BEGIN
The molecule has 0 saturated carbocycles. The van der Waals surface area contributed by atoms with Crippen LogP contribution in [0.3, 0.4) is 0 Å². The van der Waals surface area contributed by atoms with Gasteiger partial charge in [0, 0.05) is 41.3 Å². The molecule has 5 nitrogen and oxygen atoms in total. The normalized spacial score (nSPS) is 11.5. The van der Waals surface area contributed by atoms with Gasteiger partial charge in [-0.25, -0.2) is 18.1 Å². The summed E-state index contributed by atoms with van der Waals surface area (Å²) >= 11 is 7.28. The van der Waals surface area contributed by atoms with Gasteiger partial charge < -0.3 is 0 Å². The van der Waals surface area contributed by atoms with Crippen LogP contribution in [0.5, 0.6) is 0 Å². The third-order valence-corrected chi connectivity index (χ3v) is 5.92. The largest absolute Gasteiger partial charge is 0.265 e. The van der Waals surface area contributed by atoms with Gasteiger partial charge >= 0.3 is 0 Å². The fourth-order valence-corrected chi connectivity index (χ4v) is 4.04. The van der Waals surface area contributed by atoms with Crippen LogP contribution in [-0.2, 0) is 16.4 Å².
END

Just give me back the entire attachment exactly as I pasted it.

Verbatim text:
The molecule has 0 saturated carbocycles. The van der Waals surface area contributed by atoms with Crippen LogP contribution in [0.3, 0.4) is 0 Å². The van der Waals surface area contributed by atoms with Gasteiger partial charge in [0, 0.05) is 41.3 Å². The molecule has 5 nitrogen and oxygen atoms in total. The normalized spacial score (nSPS) is 11.5. The van der Waals surface area contributed by atoms with Gasteiger partial charge in [-0.25, -0.2) is 18.1 Å². The summed E-state index contributed by atoms with van der Waals surface area (Å²) >= 11 is 7.28. The van der Waals surface area contributed by atoms with Gasteiger partial charge < -0.3 is 0 Å². The van der Waals surface area contributed by atoms with Crippen LogP contribution in [0.5, 0.6) is 0 Å². The third-order valence-corrected chi connectivity index (χ3v) is 5.92. The largest absolute Gasteiger partial charge is 0.265 e. The van der Waals surface area contributed by atoms with Gasteiger partial charge >= 0.3 is 0 Å². The fourth-order valence-corrected chi connectivity index (χ4v) is 4.04. The van der Waals surface area contributed by atoms with Crippen LogP contribution in [-0.2, 0) is 16.4 Å².